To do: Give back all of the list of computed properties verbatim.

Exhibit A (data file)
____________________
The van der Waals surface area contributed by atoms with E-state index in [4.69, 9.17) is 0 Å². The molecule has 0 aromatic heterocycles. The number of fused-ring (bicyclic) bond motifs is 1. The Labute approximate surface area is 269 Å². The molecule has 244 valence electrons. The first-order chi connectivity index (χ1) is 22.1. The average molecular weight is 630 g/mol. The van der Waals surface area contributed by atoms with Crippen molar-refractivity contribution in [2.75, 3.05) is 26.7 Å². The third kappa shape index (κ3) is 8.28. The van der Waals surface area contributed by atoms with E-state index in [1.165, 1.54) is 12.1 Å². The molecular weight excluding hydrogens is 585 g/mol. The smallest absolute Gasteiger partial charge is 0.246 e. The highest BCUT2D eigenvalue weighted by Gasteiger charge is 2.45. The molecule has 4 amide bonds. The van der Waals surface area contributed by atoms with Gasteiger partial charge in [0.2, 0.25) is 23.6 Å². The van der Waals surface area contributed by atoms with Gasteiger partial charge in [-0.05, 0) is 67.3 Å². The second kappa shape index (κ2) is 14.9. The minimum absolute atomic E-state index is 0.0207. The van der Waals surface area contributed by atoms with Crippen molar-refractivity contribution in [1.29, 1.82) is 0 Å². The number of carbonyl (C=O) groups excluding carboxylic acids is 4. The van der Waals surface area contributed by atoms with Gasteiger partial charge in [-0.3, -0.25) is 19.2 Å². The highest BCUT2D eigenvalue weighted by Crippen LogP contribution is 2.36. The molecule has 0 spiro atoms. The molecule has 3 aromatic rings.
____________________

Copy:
The van der Waals surface area contributed by atoms with E-state index in [4.69, 9.17) is 0 Å². The molecule has 0 aromatic heterocycles. The number of fused-ring (bicyclic) bond motifs is 1. The Labute approximate surface area is 269 Å². The molecule has 244 valence electrons. The first-order chi connectivity index (χ1) is 22.1. The average molecular weight is 630 g/mol. The van der Waals surface area contributed by atoms with Crippen molar-refractivity contribution in [2.75, 3.05) is 26.7 Å². The third kappa shape index (κ3) is 8.28. The van der Waals surface area contributed by atoms with E-state index in [1.165, 1.54) is 12.1 Å². The molecular weight excluding hydrogens is 585 g/mol. The smallest absolute Gasteiger partial charge is 0.246 e. The highest BCUT2D eigenvalue weighted by Gasteiger charge is 2.45. The molecule has 4 amide bonds. The van der Waals surface area contributed by atoms with Gasteiger partial charge in [0.2, 0.25) is 23.6 Å². The van der Waals surface area contributed by atoms with Gasteiger partial charge in [-0.05, 0) is 67.3 Å². The second kappa shape index (κ2) is 14.9. The minimum absolute atomic E-state index is 0.0207. The van der Waals surface area contributed by atoms with Crippen molar-refractivity contribution in [1.29, 1.82) is 0 Å². The number of carbonyl (C=O) groups excluding carboxylic acids is 4. The van der Waals surface area contributed by atoms with Gasteiger partial charge in [-0.3, -0.25) is 19.2 Å². The highest BCUT2D eigenvalue weighted by Crippen LogP contribution is 2.36. The molecule has 0 spiro atoms. The molecule has 3 aromatic rings.